I was still holding out hope that this was an oversight until Cricut’s policy on this was added to the FAQs this spring, and until today’s instructions to Mac OSx 10.6 users.

Screen Shot 2015-04-22 at 2.35.46 PM

I know of no other hardware that comes with this kind of caveat. Up to this point, the system requirements on the box have always been assumed to be current and valid for the life of the product. Yes, time marches on and technology improves, but you always have the option to refuse updates to be able to keep your hardware running if that is your need or choice. Cricut is changing the game here in a way that is not consumer-friendly and it’s important that anyone considering an Explore understand that. If you have already purchased an Explore, and especially if you have already been impacted by this policy, please do not quietly buy a new computer thinking this is the norm. It is not the norm, it is unprecedented (and I’m not even sure how it is legal.) Let Cricut management hear from you that this policy is unfair and unacceptable and that there needs to be a way for those that are happy with their current computer to refuse Design Space updates that would render their Explore inoperable.

Update: Let me try one more approach to make this clear. With any other diecutting machine (or phone, printer, etc) you can buy it, set it up and continue to operate with your existing operating system, RAM, internet speed etc for as long as you wish or until the device or computer fails. Periodically, you would have the option to update drivers, etc. at your convenience. Until you do, the machine keeps working. WIth the Cricut Explore, this is not the case. When Design Space stops supporting your operating system you must update it or buy a new computer to continue using the Explore. Periodic plug-in updates are not optional, and not at the user’s convenience. Until you complete a Design Space update, your Explore will not operate at all. These are, of course, consequences of the cloud-only system that Cricut has chosen, but it is important to understand what the practical difference will be to the users in terms of life cycle cost.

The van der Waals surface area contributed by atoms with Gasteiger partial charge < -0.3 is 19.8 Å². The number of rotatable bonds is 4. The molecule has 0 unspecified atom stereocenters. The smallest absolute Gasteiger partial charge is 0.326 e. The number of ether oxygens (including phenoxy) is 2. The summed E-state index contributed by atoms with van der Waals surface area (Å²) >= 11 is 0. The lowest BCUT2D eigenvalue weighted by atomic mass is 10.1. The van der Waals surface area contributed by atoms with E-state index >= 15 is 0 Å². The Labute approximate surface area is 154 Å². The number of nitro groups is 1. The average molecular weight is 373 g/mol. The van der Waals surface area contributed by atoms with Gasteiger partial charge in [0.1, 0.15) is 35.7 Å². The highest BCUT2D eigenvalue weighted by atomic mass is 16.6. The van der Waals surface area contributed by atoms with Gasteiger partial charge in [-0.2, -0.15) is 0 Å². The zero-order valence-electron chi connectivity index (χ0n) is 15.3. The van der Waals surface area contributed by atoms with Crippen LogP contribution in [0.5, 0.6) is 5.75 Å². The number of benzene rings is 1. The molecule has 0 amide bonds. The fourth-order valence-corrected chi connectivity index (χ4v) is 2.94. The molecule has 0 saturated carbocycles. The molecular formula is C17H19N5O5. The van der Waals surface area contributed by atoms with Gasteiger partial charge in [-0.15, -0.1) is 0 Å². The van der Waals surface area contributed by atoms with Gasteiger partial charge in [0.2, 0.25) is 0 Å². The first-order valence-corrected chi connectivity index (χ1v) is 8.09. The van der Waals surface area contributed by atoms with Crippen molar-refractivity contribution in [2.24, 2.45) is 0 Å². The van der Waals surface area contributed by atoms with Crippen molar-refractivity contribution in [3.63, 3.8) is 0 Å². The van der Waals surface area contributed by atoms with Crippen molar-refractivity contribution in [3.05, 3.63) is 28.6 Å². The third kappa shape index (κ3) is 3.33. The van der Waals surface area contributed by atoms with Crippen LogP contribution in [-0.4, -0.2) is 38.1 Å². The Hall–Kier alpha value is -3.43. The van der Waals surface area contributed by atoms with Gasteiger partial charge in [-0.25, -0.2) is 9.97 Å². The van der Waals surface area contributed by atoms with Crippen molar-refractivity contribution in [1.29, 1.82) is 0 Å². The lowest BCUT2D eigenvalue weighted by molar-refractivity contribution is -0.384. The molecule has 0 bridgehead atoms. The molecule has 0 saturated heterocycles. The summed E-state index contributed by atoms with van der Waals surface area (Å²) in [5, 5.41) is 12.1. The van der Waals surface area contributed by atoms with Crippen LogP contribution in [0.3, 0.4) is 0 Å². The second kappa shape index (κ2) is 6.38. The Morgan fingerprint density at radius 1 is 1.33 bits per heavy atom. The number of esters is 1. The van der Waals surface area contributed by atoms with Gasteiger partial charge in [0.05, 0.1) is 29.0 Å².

My intent is to serve the diecutting community of which I am a member both as a long time Cricut and Silhouette owner. If you follow this blog you know that I call out any company or product that I believe is not treating its customers respectfully or performing as advertised. I am going to delete any comments from Silhouette users who wish to bash Cricut because that’s not what this is about. Thank you for understanding.

July 15, 2015 at 11:05 am 83 comments

Adding thumbnails to your .studio files on a Mac

One of the shortcomings of the .studio file format is that there is no file preview. For Mac users, there is a relatively quick solution, although not an automatic one. I have a video to show you the process.

And for those of you who prefer written steps:

-open your .studio file
-hold down shift + command + control + 4 (this is kinda like twister so feel free to use both hands)
-let go once you see the “crosshairs” cursor
-drag from one corner to the other to select a roughly square section of your file that includes its contents or a representative sample
-go to the folder where your file is located and click to select the file
-press command +i to open the Get Info window
-press the tab key or click on the icon at the upper left of the window. It will highlight in blue.
-press command-v to paste your screen capture as the new icon
-close the Get Info window

Your new icons will show in all views in the Finder, and via Quick Look (press spacebar in Open dialog or in Finder).


Screen Shot 2013-10-01 at 5.11.17 PM


There are two caveats. First is that is that the “Date Modified” for the file will change to reflect the date you changed the icon… just something to be aware of if you later search for a file by Last Modified date instead of by Date Created. Secondly, you will lose your custom icon when you open and resave the file. This is some sort of Mac glitch I haven’t found a workaround for. If you know how to prevent either one please let me know.